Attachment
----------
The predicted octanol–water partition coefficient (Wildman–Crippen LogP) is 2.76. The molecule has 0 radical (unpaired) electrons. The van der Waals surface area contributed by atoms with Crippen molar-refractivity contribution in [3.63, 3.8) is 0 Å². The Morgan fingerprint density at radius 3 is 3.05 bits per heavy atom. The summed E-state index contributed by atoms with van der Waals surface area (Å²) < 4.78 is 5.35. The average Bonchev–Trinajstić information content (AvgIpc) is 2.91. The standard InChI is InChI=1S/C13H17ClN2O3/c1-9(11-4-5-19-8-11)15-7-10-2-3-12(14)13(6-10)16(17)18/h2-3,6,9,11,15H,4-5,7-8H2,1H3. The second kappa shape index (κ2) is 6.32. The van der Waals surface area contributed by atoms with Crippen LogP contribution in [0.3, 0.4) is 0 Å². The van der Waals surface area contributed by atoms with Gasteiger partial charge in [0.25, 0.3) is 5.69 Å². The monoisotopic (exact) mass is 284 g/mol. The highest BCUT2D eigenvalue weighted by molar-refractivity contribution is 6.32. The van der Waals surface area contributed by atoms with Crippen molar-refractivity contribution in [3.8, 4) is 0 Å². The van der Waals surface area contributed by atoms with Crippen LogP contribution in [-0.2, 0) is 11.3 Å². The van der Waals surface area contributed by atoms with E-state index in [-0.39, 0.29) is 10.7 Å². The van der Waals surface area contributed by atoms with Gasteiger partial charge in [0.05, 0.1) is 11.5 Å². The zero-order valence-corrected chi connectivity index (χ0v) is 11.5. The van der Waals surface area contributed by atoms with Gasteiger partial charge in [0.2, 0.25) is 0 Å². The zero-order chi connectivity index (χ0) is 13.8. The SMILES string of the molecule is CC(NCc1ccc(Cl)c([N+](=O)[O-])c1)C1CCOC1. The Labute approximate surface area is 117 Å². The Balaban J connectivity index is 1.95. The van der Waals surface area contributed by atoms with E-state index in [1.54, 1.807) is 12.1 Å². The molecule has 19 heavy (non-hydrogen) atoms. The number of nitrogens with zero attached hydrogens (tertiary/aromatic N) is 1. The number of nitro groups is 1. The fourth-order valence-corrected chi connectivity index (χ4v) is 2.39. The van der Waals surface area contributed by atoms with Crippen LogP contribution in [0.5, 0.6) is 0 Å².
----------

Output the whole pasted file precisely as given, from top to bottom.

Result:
The predicted octanol–water partition coefficient (Wildman–Crippen LogP) is 2.76. The molecule has 0 radical (unpaired) electrons. The van der Waals surface area contributed by atoms with Crippen molar-refractivity contribution in [3.63, 3.8) is 0 Å². The Morgan fingerprint density at radius 3 is 3.05 bits per heavy atom. The summed E-state index contributed by atoms with van der Waals surface area (Å²) < 4.78 is 5.35. The average Bonchev–Trinajstić information content (AvgIpc) is 2.91. The standard InChI is InChI=1S/C13H17ClN2O3/c1-9(11-4-5-19-8-11)15-7-10-2-3-12(14)13(6-10)16(17)18/h2-3,6,9,11,15H,4-5,7-8H2,1H3. The second kappa shape index (κ2) is 6.32. The van der Waals surface area contributed by atoms with Crippen LogP contribution in [0.3, 0.4) is 0 Å². The van der Waals surface area contributed by atoms with Gasteiger partial charge in [0.25, 0.3) is 5.69 Å². The monoisotopic (exact) mass is 284 g/mol. The highest BCUT2D eigenvalue weighted by molar-refractivity contribution is 6.32. The van der Waals surface area contributed by atoms with Crippen molar-refractivity contribution in [3.8, 4) is 0 Å². The van der Waals surface area contributed by atoms with Crippen LogP contribution in [-0.2, 0) is 11.3 Å². The van der Waals surface area contributed by atoms with E-state index in [-0.39, 0.29) is 10.7 Å². The van der Waals surface area contributed by atoms with Gasteiger partial charge in [0.05, 0.1) is 11.5 Å². The zero-order valence-corrected chi connectivity index (χ0v) is 11.5. The van der Waals surface area contributed by atoms with Gasteiger partial charge in [0.2, 0.25) is 0 Å². The zero-order chi connectivity index (χ0) is 13.8. The SMILES string of the molecule is CC(NCc1ccc(Cl)c([N+](=O)[O-])c1)C1CCOC1. The Labute approximate surface area is 117 Å². The Balaban J connectivity index is 1.95. The van der Waals surface area contributed by atoms with E-state index in [1.54, 1.807) is 12.1 Å². The molecule has 19 heavy (non-hydrogen) atoms. The number of nitrogens with zero attached hydrogens (tertiary/aromatic N) is 1. The number of nitro groups is 1. The fourth-order valence-corrected chi connectivity index (χ4v) is 2.39. The van der Waals surface area contributed by atoms with Crippen LogP contribution in [0.5, 0.6) is 0 Å².